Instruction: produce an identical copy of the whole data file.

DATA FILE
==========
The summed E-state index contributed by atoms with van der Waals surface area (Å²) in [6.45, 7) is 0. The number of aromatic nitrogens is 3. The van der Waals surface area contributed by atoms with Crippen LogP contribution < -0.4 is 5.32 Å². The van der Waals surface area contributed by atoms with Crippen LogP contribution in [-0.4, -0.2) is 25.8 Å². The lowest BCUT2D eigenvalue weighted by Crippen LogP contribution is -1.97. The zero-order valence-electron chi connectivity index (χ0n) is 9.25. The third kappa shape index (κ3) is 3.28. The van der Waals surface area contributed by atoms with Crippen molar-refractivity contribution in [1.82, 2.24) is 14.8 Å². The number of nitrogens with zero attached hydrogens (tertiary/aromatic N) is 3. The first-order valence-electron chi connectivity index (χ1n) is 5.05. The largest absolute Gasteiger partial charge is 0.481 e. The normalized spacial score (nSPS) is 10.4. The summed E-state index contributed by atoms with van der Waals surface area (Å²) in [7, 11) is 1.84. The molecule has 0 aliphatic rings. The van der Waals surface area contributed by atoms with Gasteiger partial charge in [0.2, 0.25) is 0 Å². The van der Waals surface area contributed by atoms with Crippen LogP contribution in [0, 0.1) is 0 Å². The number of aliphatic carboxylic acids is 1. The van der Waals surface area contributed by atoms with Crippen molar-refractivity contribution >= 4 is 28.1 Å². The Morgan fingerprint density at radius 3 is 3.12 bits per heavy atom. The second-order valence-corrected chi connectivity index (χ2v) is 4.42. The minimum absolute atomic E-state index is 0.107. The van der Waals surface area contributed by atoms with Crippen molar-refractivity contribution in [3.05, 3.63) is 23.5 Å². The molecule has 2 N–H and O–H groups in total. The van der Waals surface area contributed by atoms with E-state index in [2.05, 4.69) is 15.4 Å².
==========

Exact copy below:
The summed E-state index contributed by atoms with van der Waals surface area (Å²) in [6.45, 7) is 0. The number of aromatic nitrogens is 3. The van der Waals surface area contributed by atoms with Crippen LogP contribution < -0.4 is 5.32 Å². The van der Waals surface area contributed by atoms with Crippen LogP contribution in [-0.4, -0.2) is 25.8 Å². The lowest BCUT2D eigenvalue weighted by Crippen LogP contribution is -1.97. The zero-order valence-electron chi connectivity index (χ0n) is 9.25. The third kappa shape index (κ3) is 3.28. The van der Waals surface area contributed by atoms with Crippen molar-refractivity contribution in [1.82, 2.24) is 14.8 Å². The number of nitrogens with zero attached hydrogens (tertiary/aromatic N) is 3. The first-order valence-electron chi connectivity index (χ1n) is 5.05. The largest absolute Gasteiger partial charge is 0.481 e. The normalized spacial score (nSPS) is 10.4. The summed E-state index contributed by atoms with van der Waals surface area (Å²) in [7, 11) is 1.84. The molecule has 0 aliphatic rings. The van der Waals surface area contributed by atoms with Gasteiger partial charge in [0.2, 0.25) is 0 Å². The van der Waals surface area contributed by atoms with Crippen LogP contribution in [0, 0.1) is 0 Å². The number of aliphatic carboxylic acids is 1. The van der Waals surface area contributed by atoms with Crippen molar-refractivity contribution >= 4 is 28.1 Å². The Morgan fingerprint density at radius 3 is 3.12 bits per heavy atom. The second-order valence-corrected chi connectivity index (χ2v) is 4.42. The minimum absolute atomic E-state index is 0.107. The van der Waals surface area contributed by atoms with Crippen molar-refractivity contribution in [3.05, 3.63) is 23.5 Å². The molecule has 2 N–H and O–H groups in total. The van der Waals surface area contributed by atoms with E-state index in [2.05, 4.69) is 15.4 Å².